April is Infertility Awareness Month. 1 in 8 couples experience infertility. During this month we invite you to walk with us along side of those who face fertility grief. Or to claim the story as your own! Please remember that Project Pomegranate’s recently published book – Though the Darkness Gather Round, Devotions about Infertility, Miscarriage, and Infant Loss – is a great resource. Please share it with your congregation!
Infertility is all about the moments that you never expect. It is about the moments when you finally get up the strength to get out of the house and feel “normal,” only to be tripped up at a semi-innocuous house concert. Looking back, I don’t know why this moment stuck out to me so much but I just remember feeling so alone.
Sarah and I were exhausted from the continual cycle of ovulation tracking and the disappointment that follows. We had finally reached the moment where we would be able to start “controlling” our fate a little bit with medical intervention. We were moving forward, and yet, at the same time, I couldn’t have even told you why I so desperately wanted to become a dad. We had been “trying” for so long that my own feelings just seemed buried underneath.
We were just sitting there at a house concert for one of our favorite local musicians, when the artist, Christa Wells, started to explain the song she was about to play. As she shared about a friend who had suffered the death of a child, I felt my throat tighten up. It was kind of an “oh crap” moment because I knew what was coming. I hadn’t planned on completely losing it that night. For over a year our pattern was: survive the week, either watch TV or a movie alone, maybe invite just a few friends over for pizza, and survive another week. We were excited for a different kind of night out that broke us out of the norm and out of our grief. I felt the tears start to well, and I just buried my face in my wife’s shoulder and wept.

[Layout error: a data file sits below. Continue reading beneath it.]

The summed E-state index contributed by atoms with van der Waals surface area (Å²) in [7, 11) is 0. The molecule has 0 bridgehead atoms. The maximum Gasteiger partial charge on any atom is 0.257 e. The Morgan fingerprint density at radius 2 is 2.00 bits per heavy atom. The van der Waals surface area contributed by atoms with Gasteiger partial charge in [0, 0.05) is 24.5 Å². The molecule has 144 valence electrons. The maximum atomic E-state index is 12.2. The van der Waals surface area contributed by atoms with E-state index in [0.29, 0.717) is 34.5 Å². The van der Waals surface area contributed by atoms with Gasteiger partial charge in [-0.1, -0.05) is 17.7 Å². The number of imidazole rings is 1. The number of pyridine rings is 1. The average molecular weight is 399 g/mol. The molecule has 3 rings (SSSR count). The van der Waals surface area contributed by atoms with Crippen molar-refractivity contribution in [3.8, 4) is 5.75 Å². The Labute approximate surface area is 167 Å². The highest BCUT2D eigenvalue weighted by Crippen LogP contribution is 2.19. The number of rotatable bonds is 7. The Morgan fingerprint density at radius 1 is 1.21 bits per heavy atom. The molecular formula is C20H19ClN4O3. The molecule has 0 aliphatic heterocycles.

As a chaplain, I was so used to being the one that walks alongside those who suffer that I had forgotten how desperately I needed someone to sit with me and hold me, even when the “roof is coming down.” I didn’t know how to ask for help and how to tell my friends that we were burning.
This song reminded me of what I am called to do as a chaplain (which I had been greatly doubting) and reminded me of how desperately I needed people to “come close now.” This song is one of mourning and lament, but it is also a song of hope. I lament because of those people who couldn’t bear to come close to the fire, but find great hope and strength because of those unexpected people who ran into a house that was burning and crumbling all around and simply offered to sit with us for a while.
Listen deeply to these words, and I pray that you find some light in the midst of the darkness.